He was an excellent marksman and an award-winning trap shooter. Once when I was fishing with his son, Victor, Victor told me that they did trick shooting as a family for a while. The kids would practice twirling wooden guns while they watched Bugs Bunny cartoons. I love that image. That’s such a “Chandler” thing to do.

So, I guess it’s also no surprise that back when I married into the Chandler family and was living on a farm/ranch in the middle of rattlesnake country, Eldon gave me my gun that I’ve used to kill hundreds of rattlesnakes. It’s a .410 shotgun called a “Snake Charmer”. I remember when he was visiting and gave it to me. I liked how it handled. It’s a small shotgun and perfect size for me. He said, “Keep it. It’s for you.” No, it’s too much. “I got it for you. You’ll need it.” And he was right! I think of him every time I take it hunting. And to go along with all of those talents, he also became a craftsman at making homemade knives. He could take an old oxidized butcher knife and turn it into a work of art.

You can see where he imprinted his name.

In 1945 Eldon had married Othella Owens, who was equally an incredible person. She was tall and artistic. I never saw a woman who wore so much turquoise. She’d wear large turquoise and silver rings, earrings, and necklaces, sometimes all at once. It would have looked ridiculous on someone else, but it was somehow flawless on her. She was amazing. She could paint anything or take a bunch of horseshoes and somehow turn them into art. They were a perfect pair.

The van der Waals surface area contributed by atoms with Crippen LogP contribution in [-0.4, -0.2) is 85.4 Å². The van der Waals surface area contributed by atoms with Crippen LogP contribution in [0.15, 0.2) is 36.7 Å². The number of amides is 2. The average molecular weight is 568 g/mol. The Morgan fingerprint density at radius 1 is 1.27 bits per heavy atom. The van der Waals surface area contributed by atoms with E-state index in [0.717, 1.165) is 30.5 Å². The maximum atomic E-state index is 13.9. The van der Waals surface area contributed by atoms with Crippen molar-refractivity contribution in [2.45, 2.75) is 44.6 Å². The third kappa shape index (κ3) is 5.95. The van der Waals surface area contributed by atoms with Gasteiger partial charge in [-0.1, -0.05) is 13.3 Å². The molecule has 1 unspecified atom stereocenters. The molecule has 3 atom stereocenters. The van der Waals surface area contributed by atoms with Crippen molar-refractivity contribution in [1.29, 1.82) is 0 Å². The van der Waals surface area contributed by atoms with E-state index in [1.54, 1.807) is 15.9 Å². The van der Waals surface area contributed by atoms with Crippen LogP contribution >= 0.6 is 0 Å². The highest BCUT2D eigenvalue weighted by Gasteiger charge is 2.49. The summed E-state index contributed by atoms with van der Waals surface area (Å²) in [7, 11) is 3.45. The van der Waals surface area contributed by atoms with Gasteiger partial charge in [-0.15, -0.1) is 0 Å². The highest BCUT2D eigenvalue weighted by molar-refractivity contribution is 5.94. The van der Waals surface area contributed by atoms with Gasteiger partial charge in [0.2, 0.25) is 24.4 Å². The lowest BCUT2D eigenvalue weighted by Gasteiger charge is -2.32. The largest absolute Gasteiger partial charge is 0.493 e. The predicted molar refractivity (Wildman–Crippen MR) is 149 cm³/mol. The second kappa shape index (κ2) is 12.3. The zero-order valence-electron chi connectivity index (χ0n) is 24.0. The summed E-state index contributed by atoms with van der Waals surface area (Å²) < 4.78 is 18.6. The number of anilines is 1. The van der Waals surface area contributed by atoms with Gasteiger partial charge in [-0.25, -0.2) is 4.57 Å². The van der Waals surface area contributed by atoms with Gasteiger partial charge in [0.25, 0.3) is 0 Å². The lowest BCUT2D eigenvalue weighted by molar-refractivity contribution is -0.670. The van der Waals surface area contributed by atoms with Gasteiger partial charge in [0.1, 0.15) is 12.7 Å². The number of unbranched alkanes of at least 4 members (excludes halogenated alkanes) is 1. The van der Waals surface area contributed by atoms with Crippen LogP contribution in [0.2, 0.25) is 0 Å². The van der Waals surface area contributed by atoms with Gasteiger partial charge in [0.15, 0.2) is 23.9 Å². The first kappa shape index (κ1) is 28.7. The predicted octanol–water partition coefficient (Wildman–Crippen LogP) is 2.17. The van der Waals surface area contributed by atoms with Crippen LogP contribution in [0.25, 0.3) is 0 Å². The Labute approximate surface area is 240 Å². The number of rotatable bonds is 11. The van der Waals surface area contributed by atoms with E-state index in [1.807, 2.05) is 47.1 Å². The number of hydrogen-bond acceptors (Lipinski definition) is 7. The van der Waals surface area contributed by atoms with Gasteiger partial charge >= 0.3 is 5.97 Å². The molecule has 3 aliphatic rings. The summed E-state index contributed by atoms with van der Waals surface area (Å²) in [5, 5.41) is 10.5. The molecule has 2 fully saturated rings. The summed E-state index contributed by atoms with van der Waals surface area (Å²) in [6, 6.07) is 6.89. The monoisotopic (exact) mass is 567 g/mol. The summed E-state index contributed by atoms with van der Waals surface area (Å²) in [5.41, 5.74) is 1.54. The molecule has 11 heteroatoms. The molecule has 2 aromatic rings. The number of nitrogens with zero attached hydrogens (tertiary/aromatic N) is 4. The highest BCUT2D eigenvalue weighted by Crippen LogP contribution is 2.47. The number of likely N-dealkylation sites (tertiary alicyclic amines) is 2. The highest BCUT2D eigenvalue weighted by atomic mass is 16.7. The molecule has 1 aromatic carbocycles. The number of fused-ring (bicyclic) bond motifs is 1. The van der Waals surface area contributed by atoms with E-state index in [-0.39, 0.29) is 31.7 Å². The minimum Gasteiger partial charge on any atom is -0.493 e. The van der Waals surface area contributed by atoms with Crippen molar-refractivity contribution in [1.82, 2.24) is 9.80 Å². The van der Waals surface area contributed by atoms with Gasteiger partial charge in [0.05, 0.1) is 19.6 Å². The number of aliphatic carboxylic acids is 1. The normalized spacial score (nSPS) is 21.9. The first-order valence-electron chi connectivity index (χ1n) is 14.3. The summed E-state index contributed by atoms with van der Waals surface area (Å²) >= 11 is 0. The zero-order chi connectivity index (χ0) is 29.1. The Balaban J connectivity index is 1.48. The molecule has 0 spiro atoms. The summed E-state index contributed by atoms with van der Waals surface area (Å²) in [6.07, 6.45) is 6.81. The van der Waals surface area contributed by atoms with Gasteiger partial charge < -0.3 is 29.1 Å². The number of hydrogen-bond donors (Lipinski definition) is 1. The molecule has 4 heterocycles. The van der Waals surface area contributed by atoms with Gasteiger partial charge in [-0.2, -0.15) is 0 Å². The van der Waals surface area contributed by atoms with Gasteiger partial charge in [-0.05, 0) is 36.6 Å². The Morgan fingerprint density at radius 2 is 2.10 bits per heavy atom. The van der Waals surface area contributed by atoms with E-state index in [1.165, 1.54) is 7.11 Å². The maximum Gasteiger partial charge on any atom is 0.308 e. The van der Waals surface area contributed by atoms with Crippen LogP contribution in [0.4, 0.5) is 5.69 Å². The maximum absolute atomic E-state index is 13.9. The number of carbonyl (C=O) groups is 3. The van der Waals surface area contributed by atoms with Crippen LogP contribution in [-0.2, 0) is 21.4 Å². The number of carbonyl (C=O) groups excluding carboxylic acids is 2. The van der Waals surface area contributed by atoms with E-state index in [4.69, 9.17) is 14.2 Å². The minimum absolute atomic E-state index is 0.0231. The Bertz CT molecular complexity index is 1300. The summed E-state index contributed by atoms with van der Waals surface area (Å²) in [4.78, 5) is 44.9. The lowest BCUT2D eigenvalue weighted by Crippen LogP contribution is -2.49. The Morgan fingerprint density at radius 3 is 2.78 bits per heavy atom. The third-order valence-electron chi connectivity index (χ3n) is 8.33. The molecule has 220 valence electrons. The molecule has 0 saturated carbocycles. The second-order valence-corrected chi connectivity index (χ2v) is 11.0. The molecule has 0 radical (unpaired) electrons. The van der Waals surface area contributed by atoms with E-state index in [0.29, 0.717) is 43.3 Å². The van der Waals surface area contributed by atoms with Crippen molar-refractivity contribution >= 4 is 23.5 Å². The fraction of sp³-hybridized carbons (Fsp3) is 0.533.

And Eldon, like most Chandlers, took his family bond seriously. Like I said, Othella was an Owens. Well, back in 1927 her uncle, Jake Owens, had been a deputy sheriff. Sheriff Robert Smith and Deputy Owens had arrested two men for stealing a bale of cotton. They were decent lawmen and they took the suspects home to change clothes before transporting them to jail. But one of the suspects had gotten a gun and concealed it in his clothes. In route, he pulled out the gun and shot Sheriff Smith in the head, killing him. Deputy Owens jumped from the vehicle but was gunned down. The sheriff and Deputy Owens were buried side by side. The suspect was eventually sentenced to death and electrocuted at the Texas State Prison in Huntsville on October 17th, 1930. The second suspect was released 14 years later. Some time, I assume after Eldon married Othella in 1945, Eldon learned that the second suspect was working in a shop in Odessa. Eldon drove the long distance and paid him a visit at the shop. With his words and his presence, he told the guy that he needed to make himself scarce, he wasn’t welcome. The guy tried to act big. When he asked who Eldon thought he was to make such a proclamation, “My name is Eldon Chandler and I’m married to an Owens.” That was enough for the man. He never returned to the shop and hightailed it out of West Texas.